By Julia K. Pham, CFP®, AIF®, CDFA®, Wealth Advisor featured in Kiplinger 

Understanding the process and getting solid advice can help you achieve a better outcome.

When people are getting ready to walk down the aisle to say “I do” to the person they want to spend the rest of their lives with, divorce is often a passing thought, an experience reserved for others. Many of us have heard the statistic that roughly half of all marriages in the U.S. end in divorce. That statistic still holds true for first marriages. But if you’re going through a divorce, statistics are irrelevant: It’s your life that’s being impacted.

If you find yourself in a position where your marriage is coming to an end, having a good understanding of the divorce process and key professionals to involve can help alleviate some feelings of anxiety. It is essential to carefully think about financial matters when going through a divorce. This decision is a huge one — and has consequences that will impact the trajectory of one’s financial future, family and retirement.

Over the years, I have helped advise dozens of people through their divorce, and I have found the following suggestions to be helpful.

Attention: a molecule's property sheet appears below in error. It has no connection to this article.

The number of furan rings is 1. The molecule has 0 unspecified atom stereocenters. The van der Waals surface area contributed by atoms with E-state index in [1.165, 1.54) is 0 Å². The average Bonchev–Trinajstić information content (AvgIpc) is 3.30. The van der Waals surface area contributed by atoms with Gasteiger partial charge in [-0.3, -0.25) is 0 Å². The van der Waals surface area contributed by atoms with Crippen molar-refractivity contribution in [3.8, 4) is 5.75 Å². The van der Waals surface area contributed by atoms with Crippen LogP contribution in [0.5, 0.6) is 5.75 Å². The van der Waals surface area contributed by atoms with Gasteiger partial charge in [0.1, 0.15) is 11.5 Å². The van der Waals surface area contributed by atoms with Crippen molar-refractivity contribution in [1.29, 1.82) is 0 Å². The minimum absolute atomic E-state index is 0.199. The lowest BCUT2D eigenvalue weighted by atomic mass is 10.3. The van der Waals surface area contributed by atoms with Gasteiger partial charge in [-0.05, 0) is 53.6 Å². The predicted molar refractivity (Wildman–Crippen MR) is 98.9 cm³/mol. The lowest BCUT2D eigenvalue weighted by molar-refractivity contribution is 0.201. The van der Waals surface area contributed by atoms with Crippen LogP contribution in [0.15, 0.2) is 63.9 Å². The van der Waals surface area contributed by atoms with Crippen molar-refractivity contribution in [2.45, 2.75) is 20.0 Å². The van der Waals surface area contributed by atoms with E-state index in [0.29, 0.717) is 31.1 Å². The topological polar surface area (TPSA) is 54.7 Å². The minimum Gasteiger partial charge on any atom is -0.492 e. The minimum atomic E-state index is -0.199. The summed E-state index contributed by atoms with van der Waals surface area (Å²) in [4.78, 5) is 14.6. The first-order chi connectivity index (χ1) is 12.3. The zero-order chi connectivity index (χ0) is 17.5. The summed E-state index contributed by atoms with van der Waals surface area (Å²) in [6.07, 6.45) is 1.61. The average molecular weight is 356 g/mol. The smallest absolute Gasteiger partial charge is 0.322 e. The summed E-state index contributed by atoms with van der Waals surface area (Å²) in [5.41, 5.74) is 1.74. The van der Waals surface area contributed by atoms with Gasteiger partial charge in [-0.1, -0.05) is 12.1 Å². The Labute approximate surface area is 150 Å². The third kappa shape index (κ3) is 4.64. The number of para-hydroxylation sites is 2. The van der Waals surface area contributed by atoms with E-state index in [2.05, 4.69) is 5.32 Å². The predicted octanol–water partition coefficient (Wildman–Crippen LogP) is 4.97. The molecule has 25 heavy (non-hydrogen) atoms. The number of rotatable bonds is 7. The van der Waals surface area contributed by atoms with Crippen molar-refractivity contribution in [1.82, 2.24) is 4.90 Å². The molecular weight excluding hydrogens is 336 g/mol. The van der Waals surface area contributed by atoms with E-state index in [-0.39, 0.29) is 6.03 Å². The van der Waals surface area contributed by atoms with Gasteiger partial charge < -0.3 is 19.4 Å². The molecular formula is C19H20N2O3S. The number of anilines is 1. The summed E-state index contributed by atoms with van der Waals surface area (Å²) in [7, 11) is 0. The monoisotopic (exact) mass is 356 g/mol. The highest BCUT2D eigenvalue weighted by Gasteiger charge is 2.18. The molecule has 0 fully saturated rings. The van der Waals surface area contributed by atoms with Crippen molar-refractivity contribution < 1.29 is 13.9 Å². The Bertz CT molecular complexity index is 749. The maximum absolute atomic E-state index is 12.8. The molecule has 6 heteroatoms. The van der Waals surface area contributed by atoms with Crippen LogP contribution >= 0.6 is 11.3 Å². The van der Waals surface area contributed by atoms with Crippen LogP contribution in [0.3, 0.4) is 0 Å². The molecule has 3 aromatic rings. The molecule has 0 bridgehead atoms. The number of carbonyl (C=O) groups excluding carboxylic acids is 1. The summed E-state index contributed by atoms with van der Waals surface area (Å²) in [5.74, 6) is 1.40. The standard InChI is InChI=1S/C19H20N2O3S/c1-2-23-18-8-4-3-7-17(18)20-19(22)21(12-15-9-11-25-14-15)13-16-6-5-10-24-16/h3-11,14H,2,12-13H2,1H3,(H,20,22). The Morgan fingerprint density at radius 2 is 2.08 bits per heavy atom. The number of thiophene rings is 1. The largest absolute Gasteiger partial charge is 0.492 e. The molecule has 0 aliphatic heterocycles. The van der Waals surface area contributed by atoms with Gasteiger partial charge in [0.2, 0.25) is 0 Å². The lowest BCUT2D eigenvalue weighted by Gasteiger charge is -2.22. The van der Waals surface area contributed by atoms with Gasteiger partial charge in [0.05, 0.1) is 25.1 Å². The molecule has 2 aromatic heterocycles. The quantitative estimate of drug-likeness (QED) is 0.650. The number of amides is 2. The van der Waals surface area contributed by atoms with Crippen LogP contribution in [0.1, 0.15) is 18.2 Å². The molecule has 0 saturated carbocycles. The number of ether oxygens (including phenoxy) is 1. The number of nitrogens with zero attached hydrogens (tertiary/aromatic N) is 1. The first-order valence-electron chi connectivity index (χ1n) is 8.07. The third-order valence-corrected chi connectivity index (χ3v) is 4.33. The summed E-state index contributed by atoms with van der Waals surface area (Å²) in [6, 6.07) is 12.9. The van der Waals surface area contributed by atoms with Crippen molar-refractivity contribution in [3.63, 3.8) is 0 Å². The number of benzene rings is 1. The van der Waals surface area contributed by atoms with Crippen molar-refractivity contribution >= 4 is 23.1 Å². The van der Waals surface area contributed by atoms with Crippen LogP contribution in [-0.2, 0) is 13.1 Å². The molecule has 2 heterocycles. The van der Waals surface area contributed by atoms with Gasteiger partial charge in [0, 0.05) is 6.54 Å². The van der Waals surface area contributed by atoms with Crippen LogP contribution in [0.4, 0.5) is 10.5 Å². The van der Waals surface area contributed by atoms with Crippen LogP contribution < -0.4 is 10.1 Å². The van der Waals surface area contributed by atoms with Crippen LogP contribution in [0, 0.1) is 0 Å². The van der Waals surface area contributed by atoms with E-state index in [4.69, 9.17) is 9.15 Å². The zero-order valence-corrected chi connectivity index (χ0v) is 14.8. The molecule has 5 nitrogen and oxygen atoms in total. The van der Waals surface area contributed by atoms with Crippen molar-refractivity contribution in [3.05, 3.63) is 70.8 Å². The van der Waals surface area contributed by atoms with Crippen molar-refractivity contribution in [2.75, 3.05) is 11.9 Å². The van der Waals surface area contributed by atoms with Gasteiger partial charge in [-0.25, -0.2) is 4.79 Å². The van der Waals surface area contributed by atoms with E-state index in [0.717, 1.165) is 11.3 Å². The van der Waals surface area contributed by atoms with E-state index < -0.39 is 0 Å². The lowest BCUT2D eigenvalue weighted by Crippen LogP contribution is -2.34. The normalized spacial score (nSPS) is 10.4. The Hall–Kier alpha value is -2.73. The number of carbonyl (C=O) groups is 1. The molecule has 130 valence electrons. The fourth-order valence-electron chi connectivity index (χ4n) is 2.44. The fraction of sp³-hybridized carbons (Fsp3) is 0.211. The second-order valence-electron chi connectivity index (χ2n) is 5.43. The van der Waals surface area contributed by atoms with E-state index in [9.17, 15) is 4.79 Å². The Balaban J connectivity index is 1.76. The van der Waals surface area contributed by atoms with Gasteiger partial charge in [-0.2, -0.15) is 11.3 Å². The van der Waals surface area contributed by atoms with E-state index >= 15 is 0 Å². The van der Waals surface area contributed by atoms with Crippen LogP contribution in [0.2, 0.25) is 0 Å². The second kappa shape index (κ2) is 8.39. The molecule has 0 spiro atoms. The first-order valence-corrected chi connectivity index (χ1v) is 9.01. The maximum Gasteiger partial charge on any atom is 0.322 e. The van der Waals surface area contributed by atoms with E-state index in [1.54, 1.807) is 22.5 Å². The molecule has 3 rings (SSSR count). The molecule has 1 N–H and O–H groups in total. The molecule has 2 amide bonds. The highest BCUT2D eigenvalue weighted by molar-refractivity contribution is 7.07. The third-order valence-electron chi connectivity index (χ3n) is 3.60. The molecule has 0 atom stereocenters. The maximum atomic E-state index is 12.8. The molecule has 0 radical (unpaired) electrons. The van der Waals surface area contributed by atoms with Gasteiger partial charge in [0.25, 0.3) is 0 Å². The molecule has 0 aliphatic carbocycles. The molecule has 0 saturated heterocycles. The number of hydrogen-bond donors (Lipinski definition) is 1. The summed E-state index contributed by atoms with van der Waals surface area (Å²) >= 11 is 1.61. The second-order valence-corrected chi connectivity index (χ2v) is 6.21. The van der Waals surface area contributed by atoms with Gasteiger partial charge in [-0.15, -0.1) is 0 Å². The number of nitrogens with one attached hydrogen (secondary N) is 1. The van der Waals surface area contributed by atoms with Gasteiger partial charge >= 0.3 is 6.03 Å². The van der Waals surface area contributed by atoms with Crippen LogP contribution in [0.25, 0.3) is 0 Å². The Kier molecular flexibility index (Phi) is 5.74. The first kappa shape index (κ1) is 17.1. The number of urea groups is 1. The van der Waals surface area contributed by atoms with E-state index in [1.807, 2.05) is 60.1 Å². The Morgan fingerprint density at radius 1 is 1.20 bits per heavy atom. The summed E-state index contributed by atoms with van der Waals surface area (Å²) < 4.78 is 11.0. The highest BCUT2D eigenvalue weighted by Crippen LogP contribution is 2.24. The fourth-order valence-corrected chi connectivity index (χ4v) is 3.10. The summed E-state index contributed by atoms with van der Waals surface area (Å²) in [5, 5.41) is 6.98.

1. Get organized.

Make sure you have an understanding of your assets, liabilities, income and expenses. Gather statements for each checking, savings, retirement and investment account and collect pertinent life insurance policies and documents on any property you own.

You should build an emergency fund, setting aside separate funds to pay for legal expenses related to the divorce. The national average cost of a divorce is $15,000. There are several factors that impact the cost, including the divorce method you choose and whether children are involved.

2. Understand the process.

One of the biggest things you should prepare yourself for: Often, the decision to get a divorce doesn’t immediately offer that sense of relief that you may be searching for. The process often takes months at the very least, up to years!

As I mentioned, the cost of divorce is often influenced by the method you choose. There are several methods, including litigation, collaborative divorce, mediation and DIY divorce. If your divorce is more amicable, you may want to consider mediation or a collaborative divorce, which involves you and your ex negotiating the divorce with professional help. In a collaborative divorce, each party hires their own team consisting of an attorney and sometimes a psychologist or financial specialist who will help negotiate the divorce.

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